the documents if the issuer is not located in the United States."             
 He said the subcommittee felt this was reasonable as you want to be           
 paid when you want to be paid.                                                
 Number 1315                                                                   
 REPRESENTATIVE RYAN explained the next amendment is on page 11,               
 line 10, following "transferable" insert "or assignable, which may            
 include assignment of proceeds under AS 45.05.114,".  He referred             
 to any document that has a value and said you can assign it to                
 another individual for payment and move on about your business.  He           
 said they wanted the flexibility of transferrable or assignable.              
 Representative Ryan read from 45.05.114, "Issuer's duty and                   
 privilege to honor; right to reimbursement.  (a) An issuer must               
 honor a draft or demand for payment which complies with the terms             
 of the relevant credit regardless of whether the goods or documents           
 conform to the underlying contract for sale or other contract                 
 between the customer and the beneficiary.  The issuer is not                  
 excused from honor of the draft or demand by reason of an                     
 additional general term that all documents must be satisfactory to            
 the issuer, but an issuer may require that specified documents must           
 be satisfactory to it."  Representative Ryan explained another                
 common way to hang onto money and keep it from being paid is to               
 say, "Well, you're paperwork is not quite right, you're going to              
 have to go and do something else."                                            
 Number 1436                                                                   
 REPRESENTATIVE RYAN explained the next change is on page 11, line             
 14, after the word "if" insert "the transfer or assignment would              
 violate applicable law."                                                      
 Number 1450                                                                   
 REPRESENTATIVE RYAN referred the committee members to page 11,                
 lines 15 through 20.  He said, "Since we put this extra language in           
 there, we don't feel that this stuff is necessary.  So it cleans up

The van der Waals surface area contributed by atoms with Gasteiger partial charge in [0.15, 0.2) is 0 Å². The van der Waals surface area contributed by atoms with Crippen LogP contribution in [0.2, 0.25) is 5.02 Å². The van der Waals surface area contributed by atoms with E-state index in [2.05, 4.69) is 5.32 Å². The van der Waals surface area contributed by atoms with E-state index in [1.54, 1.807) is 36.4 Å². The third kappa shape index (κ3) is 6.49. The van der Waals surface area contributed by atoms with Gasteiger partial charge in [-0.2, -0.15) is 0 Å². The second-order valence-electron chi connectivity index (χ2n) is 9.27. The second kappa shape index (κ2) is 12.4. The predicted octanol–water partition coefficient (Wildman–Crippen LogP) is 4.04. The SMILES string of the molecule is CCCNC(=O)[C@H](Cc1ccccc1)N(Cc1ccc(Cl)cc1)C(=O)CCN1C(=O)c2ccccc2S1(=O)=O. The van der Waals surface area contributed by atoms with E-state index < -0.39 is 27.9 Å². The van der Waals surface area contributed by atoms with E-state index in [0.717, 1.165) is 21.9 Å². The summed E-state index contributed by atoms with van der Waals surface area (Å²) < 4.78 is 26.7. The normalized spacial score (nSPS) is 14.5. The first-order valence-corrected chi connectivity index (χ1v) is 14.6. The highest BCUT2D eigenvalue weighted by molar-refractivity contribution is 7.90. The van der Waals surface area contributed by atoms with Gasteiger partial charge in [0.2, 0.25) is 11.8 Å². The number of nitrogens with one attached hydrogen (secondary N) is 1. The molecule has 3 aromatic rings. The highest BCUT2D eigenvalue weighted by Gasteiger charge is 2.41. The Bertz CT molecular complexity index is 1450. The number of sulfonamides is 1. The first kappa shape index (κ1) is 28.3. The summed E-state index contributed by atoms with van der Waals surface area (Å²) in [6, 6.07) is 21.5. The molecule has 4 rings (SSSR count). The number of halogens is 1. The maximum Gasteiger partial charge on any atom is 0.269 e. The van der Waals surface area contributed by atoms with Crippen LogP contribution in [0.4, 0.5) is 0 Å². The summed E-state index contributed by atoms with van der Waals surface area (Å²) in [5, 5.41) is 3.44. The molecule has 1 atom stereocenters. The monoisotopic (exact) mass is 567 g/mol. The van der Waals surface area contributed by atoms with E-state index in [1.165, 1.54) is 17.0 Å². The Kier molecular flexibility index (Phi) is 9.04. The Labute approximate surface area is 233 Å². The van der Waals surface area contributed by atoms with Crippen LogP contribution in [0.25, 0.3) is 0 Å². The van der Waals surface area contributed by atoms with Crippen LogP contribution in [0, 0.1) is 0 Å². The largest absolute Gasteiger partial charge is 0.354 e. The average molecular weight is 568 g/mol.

that portion."                                                                
 Number 1468                                                                   
 REPRESENTATIVE RYAN said on page 11, line 22, following "(a)"                 
 delete "A", which is a subsection, and insert "If allowed by the              
 letter of credit under AS 45.05.112, a".                                      
 Number 1502                                                                   
 REPRESENTATIVE RYAN informed the committee the last change is on              
 page 12, line 3, following "issuer" insert "and the beneficiary".             
 He said this protects the issuer and the beneficiary.                         
 Number 1538                                                                   
 CHAIRMAN ROKEBERG said it is not his intention to move the bill as            
 the committee members just received the proposed amendment and he             
 would like everybody to have an opportunity to understand it.  He             
 said it is his intent to bring the bill back up the following                 
 Number 1637                                                                   
 ART PETERSON, Uniform Law Commissioner, State of Alaska, came                 
 before the committee to testify.  He noted he is also an attorney             
 in private practice.  Mr. Peterson indicated Representative Ryan              
 didn't contact him, any of the other uniform law commissioners or             
 the director of the Division of Banking.  He said HB 178 is a major           
 piece of legislation of significance around the country and it is             
 currently being enacted regularly throughout the country.  Mr.                
 Peterson said, "For Alaska to go off in its own tangent when we are           
 not simply addressing unique about Alaska - something to address              
 our own situation - is probably not a good idea.  I have kind of a            
 negative attitude toward a set of amendments like this."                      
 MR. PETERSON continued, "I noticed that Representative Ryan was               
 checking the statute book to read to you some of the provisions               
 when there was a cross-reference to some other section.  In fact,             
 the sections referred to are sections in this like that Section 114